Generally, these commenters maintained that payment for order flow harms investors because brokers who receive payment to direct their order flow to a specific specialist or exchange have no incentive to seek the best price for their customers, and because market centers that pay for order flow may not compete as aggressively for orders on the basis of price.[16] The opponents argued further that the increased costs of paying for order flow would be unaffordable to smaller market participants and could lead to an exodus of market makers from the Start Printed Page 7824market.[17] This would reduce liquidity and competition in the markets, thereby causing spreads to widen and harming investors, they believed. Some also feared that the large firms that survived would form cartels to eliminate their competition.[18]

Some commenters were also concerned about the discretion granted to the PMM in appropriating the funds generated by the fee.[19] They argued that the proposal obligates CMMs to pay a fee that their competitor, the PMM, can use to benefit itself—through direct payment relationships and the favored treatment that can arise from such relationships—and possibly in ways hidden from the CMMs.[20]

Another commenter, an independent Registered Options Trader on the Phlx, predicted some of the same outcomes feared by the proposal's opponents, but did not specifically take a position of whether the proposal should or should not be approved.[21]

The Phlx did not oppose the ISE proposal, believing that its impact would be minimal in view of the fact that other exchanges have already implemented similar payment-for-order-flow fees. However, as a general matter, the Phlx voiced the view that “exchange-sponsored payment for order flow programs” are anti-competitive, interfere with market forces, adversely impact market makers, interfere with the obligation of exchanges to supervise for best execution of customer orders, and are structural impediments to price competition.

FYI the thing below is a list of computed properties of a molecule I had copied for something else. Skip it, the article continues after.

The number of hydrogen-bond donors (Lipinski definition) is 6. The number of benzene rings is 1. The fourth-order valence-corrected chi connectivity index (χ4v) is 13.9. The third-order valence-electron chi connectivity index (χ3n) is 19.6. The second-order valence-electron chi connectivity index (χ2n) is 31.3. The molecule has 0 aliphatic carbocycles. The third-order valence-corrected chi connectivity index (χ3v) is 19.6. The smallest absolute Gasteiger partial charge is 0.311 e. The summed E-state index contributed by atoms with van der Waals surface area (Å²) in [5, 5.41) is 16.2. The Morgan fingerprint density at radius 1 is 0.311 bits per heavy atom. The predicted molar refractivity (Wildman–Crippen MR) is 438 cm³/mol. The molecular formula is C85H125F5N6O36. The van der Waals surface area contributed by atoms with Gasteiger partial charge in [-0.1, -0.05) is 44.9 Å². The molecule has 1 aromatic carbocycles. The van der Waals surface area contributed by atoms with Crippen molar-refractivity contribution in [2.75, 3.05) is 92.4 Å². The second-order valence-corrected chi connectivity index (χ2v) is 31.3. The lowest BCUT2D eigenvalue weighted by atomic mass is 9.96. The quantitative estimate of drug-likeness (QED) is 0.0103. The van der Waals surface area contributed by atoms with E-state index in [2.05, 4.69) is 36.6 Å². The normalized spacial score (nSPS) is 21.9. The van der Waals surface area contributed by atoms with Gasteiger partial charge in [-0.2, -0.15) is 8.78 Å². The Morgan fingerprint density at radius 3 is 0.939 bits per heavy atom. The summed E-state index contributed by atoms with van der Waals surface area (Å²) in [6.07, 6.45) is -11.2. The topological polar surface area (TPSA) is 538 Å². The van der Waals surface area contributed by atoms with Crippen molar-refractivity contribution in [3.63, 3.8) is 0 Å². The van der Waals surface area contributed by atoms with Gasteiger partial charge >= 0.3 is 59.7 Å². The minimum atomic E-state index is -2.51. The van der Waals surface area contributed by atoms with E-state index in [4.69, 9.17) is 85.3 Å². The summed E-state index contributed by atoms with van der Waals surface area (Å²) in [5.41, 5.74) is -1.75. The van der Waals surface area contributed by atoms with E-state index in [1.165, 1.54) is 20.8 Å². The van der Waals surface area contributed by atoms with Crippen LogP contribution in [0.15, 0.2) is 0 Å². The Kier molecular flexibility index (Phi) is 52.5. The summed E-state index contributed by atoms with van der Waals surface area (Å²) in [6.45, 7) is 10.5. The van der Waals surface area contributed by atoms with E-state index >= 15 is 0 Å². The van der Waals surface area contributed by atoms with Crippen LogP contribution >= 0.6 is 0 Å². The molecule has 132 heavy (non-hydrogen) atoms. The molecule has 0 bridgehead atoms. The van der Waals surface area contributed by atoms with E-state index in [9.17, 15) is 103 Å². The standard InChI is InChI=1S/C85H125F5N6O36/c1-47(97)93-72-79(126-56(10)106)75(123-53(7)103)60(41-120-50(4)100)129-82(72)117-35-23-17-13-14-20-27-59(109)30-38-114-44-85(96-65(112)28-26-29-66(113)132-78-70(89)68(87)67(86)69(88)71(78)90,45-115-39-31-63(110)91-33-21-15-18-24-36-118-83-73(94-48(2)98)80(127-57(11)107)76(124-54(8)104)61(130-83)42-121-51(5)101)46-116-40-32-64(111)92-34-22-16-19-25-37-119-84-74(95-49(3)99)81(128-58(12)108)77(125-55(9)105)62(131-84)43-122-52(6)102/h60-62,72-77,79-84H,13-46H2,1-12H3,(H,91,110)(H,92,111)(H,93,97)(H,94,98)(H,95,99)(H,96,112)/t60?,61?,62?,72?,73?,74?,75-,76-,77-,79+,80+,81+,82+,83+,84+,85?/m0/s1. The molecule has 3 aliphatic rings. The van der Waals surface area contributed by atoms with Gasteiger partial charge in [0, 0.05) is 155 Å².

While not objecting to the language of the ISE proposal, Knight Financial Products (“KFP”) commented that “[e]xchange sponsored payment for order flow programs are not in the best interests of the securities industry.” It added: “To the extent the payment for order flow should even exist in the options industry, it should be a decision made by market makers and/or specialists and not the exchanges.” At the same time, KFP believed that if the Commission allows the current status quo to continue, it should approve the ISE proposal to allow the ISE to remain competitive.

The CBOE believed that fairness dictates that the ISE's proposed rule change be approved, but took issue with what it viewed as misstatements in the proposal. Specifically, the CBOE disagreed with the ISE's belief that payment-for-order-flow programs sponsored by exchanges have a more detrimental effect on intramarket competition than other payment-for-order-flow plans.[22]

Susquehanna believed that the proposal raises numerous antitrust issues, concerning, for example, the sharing of information on payment for order flow among market participants; the determination of who will be permitted to participate in the discussions; and the establishment of different fees for different types of transactions. Susquehanna believed that the Commission should establish guidelines under which market participants may participate in option exchange payment-for-order-flow plans and indicate whether such guidelines will provide any immunity to market participants or exchanges under U.S. antitrust laws.

IV. Discussion

The Commission finds that the proposed rule change is consistent with the provisions of the Act and the rules thereunder applicable to a national securities exchange. The Commission believes the proposal is a reasonable competitive response on the part of the ISE to the adoption of similar payment-for-order-flow programs on other exchanges.

Specifically, the Commission believes that the proposed rule change provides for the equitable allocation of a reasonable fee among the ISE's members in accordance with Section 6(b)(4) of the Act,[23] designed, as it is, to enable the Exchange to compete with other markets in attracting options business. In conformance with Section 6(b)(8) of the Act,[24] the proposal, rather than imposing an unnecessary burden on competition, should serve to even the playing field among competing exchanges.